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Public School Early Retirement Incentive

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A broker I do some business with called me today to ask for some help with what he thinks is a 403(b) issue. I don't have much to do with 403(b)s and I really don't know how to help him.

A client of his is a public school teacher. She has been offerred an early retirement incentive. A part of the incentive is a $20,000 employer nonelective contribution to a 403(b). She currently has an employee funded 403(b) with Nationwide. Nationwide has informed her that she cannot deposit the nonelective contribution to that plan because it does not allow for employer contributions.

The 403(b) contracts are in separate accounts through different providers. The employees do not have to have a 403(b) - it is an individual decision and is in addition to the state retirement plan the employees are also covered by.

Only seven teachers are taking advantage of the early retirement incentive.

Does this teacher simply need to find another provider for this one-time nonelective contribution? Is the contribution subject to any kind of testing since only 7 out of who-knows-how-many teachers will receive this benefit?

I'm not sure if I am even asking the right questions here. Any advice would be greatly appreciated.

Kate Smith

Kate Smith

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I dont know who at nationwide told her that she cannot deposit the 20 k in the natonwide annuity but I never heard of an insurance co turning down a premium to a 403(b) annuity since all contributions are deemed employer contributions. If there is a problem then change the plan to permit er contributions. If the ins co refuses the funds then find another provider under the plan but be careful of the fees charged some annuity providers have steep up front fees. But the borker should know that. There are no nondiscrimination rules for 403(b) plans of public ers- only the 415 limits apply.


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Guest Harvey Carruth

I work with several Oregon public school districts and was surprised to learn that some investment companies do not allow employer discretionary or matching contributions to their 403(b) plans. For example, Janus sent out a letter to 403(b)(7) Plan Administrators on November 29, 2002 announcing that it would not accept employer contributions to its 403(b)(7) custodial account arrangements effective January 1, 2003. Initially Vanguard refused to accept such contributions, but later recanted. However, Janus maintains its position of not accepting employer contributions. Hence, participants on behalf of whom employer discretionary or matching contributions are made must specify some company other than Janus to receive the funds.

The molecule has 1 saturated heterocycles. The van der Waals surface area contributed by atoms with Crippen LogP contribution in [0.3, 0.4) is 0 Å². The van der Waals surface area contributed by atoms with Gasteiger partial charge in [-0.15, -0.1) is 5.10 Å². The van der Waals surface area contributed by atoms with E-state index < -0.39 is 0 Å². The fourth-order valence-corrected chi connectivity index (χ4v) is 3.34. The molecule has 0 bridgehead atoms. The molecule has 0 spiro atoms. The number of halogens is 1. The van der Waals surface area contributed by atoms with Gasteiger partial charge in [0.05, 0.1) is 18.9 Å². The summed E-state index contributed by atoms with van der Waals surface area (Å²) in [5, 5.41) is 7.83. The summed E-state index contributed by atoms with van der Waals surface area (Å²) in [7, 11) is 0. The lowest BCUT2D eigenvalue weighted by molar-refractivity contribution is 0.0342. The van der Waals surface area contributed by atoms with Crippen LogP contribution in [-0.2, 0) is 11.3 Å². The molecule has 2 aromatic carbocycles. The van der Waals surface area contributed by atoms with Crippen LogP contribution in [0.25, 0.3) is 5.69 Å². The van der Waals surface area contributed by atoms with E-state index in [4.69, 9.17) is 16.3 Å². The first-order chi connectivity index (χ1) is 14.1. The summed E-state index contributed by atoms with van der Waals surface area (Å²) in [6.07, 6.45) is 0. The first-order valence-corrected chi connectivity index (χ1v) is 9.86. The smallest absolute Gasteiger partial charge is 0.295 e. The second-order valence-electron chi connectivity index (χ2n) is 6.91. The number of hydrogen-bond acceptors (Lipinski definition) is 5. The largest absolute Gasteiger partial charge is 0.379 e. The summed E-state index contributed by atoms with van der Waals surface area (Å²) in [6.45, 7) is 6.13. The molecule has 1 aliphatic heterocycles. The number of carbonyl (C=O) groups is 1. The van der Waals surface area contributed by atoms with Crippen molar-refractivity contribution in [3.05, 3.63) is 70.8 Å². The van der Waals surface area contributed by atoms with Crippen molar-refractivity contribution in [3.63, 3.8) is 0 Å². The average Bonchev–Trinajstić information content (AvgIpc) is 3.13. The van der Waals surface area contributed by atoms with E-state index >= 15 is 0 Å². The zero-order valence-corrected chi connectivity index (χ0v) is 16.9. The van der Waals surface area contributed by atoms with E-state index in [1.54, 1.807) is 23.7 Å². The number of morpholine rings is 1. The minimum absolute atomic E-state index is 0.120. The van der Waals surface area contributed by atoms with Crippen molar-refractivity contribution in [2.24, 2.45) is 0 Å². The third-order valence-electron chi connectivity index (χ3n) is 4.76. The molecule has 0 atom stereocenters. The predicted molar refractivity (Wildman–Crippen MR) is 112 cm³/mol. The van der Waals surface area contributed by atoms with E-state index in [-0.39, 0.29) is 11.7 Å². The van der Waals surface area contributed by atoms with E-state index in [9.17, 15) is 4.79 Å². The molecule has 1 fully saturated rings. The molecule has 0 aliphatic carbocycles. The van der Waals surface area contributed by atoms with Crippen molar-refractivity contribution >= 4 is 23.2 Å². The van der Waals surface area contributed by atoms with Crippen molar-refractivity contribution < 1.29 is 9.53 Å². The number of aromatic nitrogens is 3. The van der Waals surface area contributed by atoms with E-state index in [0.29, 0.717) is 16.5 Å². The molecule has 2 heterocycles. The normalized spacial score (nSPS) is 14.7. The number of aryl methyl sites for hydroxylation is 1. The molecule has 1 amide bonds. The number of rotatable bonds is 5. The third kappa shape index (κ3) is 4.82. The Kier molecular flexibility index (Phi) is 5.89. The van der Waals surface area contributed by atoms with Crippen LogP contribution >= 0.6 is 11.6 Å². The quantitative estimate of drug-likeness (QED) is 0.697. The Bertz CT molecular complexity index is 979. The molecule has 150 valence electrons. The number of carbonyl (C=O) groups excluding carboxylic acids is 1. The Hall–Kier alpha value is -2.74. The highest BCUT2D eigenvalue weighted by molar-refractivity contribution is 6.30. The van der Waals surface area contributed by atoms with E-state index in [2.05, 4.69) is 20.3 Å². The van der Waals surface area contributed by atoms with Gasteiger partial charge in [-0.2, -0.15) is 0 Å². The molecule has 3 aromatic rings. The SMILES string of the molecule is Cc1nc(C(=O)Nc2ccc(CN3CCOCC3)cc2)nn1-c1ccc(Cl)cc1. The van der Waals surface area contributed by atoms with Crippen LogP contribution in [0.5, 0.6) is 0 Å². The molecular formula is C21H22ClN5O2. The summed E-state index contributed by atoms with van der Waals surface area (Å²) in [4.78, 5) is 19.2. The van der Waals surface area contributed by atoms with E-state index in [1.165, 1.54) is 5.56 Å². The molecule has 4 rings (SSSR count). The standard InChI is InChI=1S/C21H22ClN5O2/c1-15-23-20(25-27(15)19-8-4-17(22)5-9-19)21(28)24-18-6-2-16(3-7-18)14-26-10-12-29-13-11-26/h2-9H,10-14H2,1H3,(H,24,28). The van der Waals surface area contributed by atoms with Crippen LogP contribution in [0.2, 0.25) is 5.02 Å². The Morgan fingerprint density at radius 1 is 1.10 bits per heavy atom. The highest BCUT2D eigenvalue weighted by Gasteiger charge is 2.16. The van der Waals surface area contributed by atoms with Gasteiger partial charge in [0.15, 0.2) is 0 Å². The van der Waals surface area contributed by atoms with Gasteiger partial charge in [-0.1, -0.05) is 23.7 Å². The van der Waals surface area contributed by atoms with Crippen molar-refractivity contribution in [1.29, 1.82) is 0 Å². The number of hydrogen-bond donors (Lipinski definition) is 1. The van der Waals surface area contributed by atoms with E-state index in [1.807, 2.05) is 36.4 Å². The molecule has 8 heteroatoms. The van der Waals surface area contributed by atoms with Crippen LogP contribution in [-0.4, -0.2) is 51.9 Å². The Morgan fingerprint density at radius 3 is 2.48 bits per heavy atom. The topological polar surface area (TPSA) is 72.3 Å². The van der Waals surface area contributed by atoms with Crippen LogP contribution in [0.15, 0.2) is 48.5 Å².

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Guest STLGiant

Kate, the reason may be that the early out may or may not be deemed a cash or deferred arrangement. The issue is whether or not the employee has "choice" to select the early out agreement, meaning, is this early out a mandate by the school district or a choice delivered to a district employee between getting an early out cash settlement or a non-elective contribution. Many companies, insurance/annuity and mutual fund companies are not jumping at this kind of opportunity, since if the agreement is not structured properly, it can result in a violation of IRC 402(g), from which even public schools are not exempt.

Furthermore, I thought I read in an earlier thread that there is still some unsettled issues if the early out is based on unused sick or vacation pay and is not paid out prior to actual separation of service. While contributions to a a 403(b) can be made up to five years after separation of service, I'm not sure if it can be based on unused sick or vacation pay. Perhaps somebody has more information that they can shed addl. light on the subject...

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  • 3 years later...
Guest Mpowers

The answer is two fold... most 403b plans are set up only for salary reduction and have to have separate accounts set up for an employer contributions. Having an existing provider not allow co-mingling is common.

I set up for accumulated sick or vacation pay a separate plan for " employer contributions ". Do dyou know that these employer contributions can be used also in a medcial trust for post retirement healthcare : tax free.

Mark Powers



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